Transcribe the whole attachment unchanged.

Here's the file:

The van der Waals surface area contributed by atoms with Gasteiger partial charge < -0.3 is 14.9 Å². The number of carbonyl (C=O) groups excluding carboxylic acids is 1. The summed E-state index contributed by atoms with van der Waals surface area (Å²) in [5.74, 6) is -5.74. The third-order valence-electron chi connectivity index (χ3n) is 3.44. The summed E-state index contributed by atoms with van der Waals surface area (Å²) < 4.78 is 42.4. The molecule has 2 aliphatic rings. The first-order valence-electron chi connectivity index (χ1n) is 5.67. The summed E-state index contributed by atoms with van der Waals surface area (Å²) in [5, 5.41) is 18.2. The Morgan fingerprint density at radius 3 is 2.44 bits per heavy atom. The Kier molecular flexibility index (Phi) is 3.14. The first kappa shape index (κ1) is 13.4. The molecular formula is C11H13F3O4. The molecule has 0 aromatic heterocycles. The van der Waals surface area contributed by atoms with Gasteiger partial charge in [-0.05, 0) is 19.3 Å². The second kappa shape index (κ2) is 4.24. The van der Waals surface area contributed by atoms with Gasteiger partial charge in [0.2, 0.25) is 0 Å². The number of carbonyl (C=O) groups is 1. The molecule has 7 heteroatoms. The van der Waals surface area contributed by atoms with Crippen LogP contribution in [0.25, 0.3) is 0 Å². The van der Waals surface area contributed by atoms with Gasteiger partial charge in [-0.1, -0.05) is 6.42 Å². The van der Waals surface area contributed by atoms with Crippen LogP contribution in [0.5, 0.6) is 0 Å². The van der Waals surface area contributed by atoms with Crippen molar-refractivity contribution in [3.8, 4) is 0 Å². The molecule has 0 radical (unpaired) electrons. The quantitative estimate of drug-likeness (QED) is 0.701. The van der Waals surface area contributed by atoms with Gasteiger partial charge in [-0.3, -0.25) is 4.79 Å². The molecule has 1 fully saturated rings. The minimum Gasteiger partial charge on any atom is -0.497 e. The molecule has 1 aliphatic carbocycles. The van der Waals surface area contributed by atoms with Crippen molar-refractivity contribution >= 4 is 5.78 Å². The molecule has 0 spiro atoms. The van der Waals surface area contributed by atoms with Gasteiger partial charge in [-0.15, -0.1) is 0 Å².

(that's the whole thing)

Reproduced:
The van der Waals surface area contributed by atoms with Gasteiger partial charge < -0.3 is 14.9 Å². The number of carbonyl (C=O) groups excluding carboxylic acids is 1. The summed E-state index contributed by atoms with van der Waals surface area (Å²) in [5.74, 6) is -5.74. The third-order valence-electron chi connectivity index (χ3n) is 3.44. The summed E-state index contributed by atoms with van der Waals surface area (Å²) < 4.78 is 42.4. The molecule has 2 aliphatic rings. The first-order valence-electron chi connectivity index (χ1n) is 5.67. The summed E-state index contributed by atoms with van der Waals surface area (Å²) in [5, 5.41) is 18.2. The Morgan fingerprint density at radius 3 is 2.44 bits per heavy atom. The Kier molecular flexibility index (Phi) is 3.14. The first kappa shape index (κ1) is 13.4. The molecular formula is C11H13F3O4. The molecule has 0 aromatic heterocycles. The van der Waals surface area contributed by atoms with Gasteiger partial charge in [-0.05, 0) is 19.3 Å². The second kappa shape index (κ2) is 4.24. The van der Waals surface area contributed by atoms with Gasteiger partial charge in [0.2, 0.25) is 0 Å². The number of carbonyl (C=O) groups is 1. The molecule has 7 heteroatoms. The van der Waals surface area contributed by atoms with Crippen LogP contribution in [0.25, 0.3) is 0 Å². The van der Waals surface area contributed by atoms with Gasteiger partial charge in [-0.1, -0.05) is 6.42 Å². The van der Waals surface area contributed by atoms with Crippen LogP contribution in [0.5, 0.6) is 0 Å². The van der Waals surface area contributed by atoms with Crippen molar-refractivity contribution in [3.8, 4) is 0 Å². The molecule has 0 radical (unpaired) electrons. The quantitative estimate of drug-likeness (QED) is 0.701. The van der Waals surface area contributed by atoms with Gasteiger partial charge in [-0.3, -0.25) is 4.79 Å². The molecule has 1 fully saturated rings. The minimum Gasteiger partial charge on any atom is -0.497 e. The molecule has 1 aliphatic carbocycles. The van der Waals surface area contributed by atoms with Crippen molar-refractivity contribution >= 4 is 5.78 Å². The molecule has 0 spiro atoms. The van der Waals surface area contributed by atoms with Gasteiger partial charge in [-0.15, -0.1) is 0 Å².